Appraisal: I always enjoy reading Perry Glanzer’s work. He writes with great argumentative clarity and is never boring. This article shares in those virtues. I do, however, have four criticisms to make, in increasing order of importance.
First a minor point about the humanities in higher education. Glanzer here repeats on the authority of others an empirical falsity. He claims that humanities majors are in dramatic decline and then blames that decline on the reductivist approach to human flourishing typified by both careerism and civic-formation. But in fact the percentage of undergraduates majoring in the humanities has held pretty stable since the 1980s and in some fields has even grown since then.
Second, Glanzer fudges an important distinction in his discussion of religious curriculum in public schools. I agree wholeheartedly with Nord, Glanzer, and other writers that we need more religious curriculum in public education. But Glanzer misses here the crucial distinction made on several occasions by the Supreme Court going back to 1963 between learning about religion and actual religious inculcation. Glanzer seems unable to accept this vital distinction. It’s not enough for him to have students learn the facts about various religious traditions or to be exposed to the great religious texts, he thinks “students need to be taught to think religiously and not merely ‘to think in secular ways about religion.'” (p.347) Here he crosses the line and asks public schools to do something that has long been deemed unconstitutional. Furthermore, if public schools were to actually try to do this parents would riot. Whose religious thinking should students be taught?
Third, while Glanzer is right that the critics of homeschooling usually fail to offer any empirical validation for their claims that homeschooling produces narrow-minded clones of their bigoted parents and also fail to own up to the empirical failures of public education when it comes to exposing children to a wide range of views on various issues, Glanzer himself offers no empirical evidence for his own claims that homeschooling lets kids be more creative, that it gives children a richer moral vocabulary, or that homeschooled kids are immersed in alternative metanarratives. His argument is just as hypothetical and ungrounded as are those of his critics.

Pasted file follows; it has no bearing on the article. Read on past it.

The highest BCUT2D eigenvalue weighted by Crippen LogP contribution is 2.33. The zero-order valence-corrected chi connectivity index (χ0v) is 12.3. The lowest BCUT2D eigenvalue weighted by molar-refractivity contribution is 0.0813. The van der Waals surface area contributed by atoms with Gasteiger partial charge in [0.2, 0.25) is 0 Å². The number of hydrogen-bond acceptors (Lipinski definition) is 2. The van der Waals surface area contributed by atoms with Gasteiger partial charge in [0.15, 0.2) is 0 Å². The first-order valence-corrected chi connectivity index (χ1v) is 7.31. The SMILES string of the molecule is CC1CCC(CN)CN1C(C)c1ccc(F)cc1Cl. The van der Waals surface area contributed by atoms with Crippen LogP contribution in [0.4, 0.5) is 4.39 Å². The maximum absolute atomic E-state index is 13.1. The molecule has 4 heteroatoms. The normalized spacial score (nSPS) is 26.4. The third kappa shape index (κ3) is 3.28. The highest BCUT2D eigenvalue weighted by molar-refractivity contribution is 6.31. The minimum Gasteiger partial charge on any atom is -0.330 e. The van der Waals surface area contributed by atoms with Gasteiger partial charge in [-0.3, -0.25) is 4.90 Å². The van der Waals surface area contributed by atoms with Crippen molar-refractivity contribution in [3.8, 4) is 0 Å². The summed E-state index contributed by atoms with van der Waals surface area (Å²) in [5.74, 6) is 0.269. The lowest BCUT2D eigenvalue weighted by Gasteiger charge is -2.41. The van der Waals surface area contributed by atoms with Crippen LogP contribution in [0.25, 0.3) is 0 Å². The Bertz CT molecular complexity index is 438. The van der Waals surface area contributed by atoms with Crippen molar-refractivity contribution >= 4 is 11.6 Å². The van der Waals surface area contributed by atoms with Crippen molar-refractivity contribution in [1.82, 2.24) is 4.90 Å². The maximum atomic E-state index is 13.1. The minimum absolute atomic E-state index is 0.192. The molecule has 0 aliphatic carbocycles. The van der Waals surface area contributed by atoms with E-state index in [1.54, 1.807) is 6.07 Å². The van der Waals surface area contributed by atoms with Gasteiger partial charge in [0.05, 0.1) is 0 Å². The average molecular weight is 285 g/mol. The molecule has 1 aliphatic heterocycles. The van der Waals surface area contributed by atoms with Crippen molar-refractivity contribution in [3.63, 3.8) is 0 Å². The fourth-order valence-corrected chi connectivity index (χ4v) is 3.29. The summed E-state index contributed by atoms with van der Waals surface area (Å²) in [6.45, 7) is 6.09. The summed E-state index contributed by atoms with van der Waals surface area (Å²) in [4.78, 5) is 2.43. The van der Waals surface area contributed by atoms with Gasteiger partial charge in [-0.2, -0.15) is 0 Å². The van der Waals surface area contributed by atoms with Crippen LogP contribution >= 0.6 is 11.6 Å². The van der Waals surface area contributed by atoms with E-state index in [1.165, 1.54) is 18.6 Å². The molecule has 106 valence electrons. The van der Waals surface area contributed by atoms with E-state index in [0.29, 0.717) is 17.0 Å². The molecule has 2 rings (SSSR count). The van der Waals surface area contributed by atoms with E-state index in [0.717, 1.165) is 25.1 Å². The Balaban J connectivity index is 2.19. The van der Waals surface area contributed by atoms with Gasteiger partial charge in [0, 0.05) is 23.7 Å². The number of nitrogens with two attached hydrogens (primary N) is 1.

Fourth, and most importantly, there’s a fundamental category difference between Glanzer and his argumentative foils. Glanzer’s basic argument is that liberal democracy needs pluralism to function well, and that if public school is the only game in town there will be no more pluralism–we’ll be living in a totalitarian secular state. That makes sense at the collective level, but not at the level of the individual.
The “Democratic Educators” against whom Glanzer is writing in this piece are mostly worried about threats to the individual. Glanzer wants individuals to be bound by the traditions of their parents so that the society as a whole can be pluralistic. “Democratic Educators,” in contrast want the pluralism to reach down to the level of the individual, which is why they often write as if they want to save children from the tyranny of their families. Glanzer seems willing to sacrifice the rights of the individual to preserve the moral and religious prerogatives of the family. The “Democratic Educators” seem willing to sacrifice the rights of the parents to preserve the moral integrity of the individual. Both in my view have a valid point, and that is why this debate is not going away any time soon.
Milton Gaither, Messiah College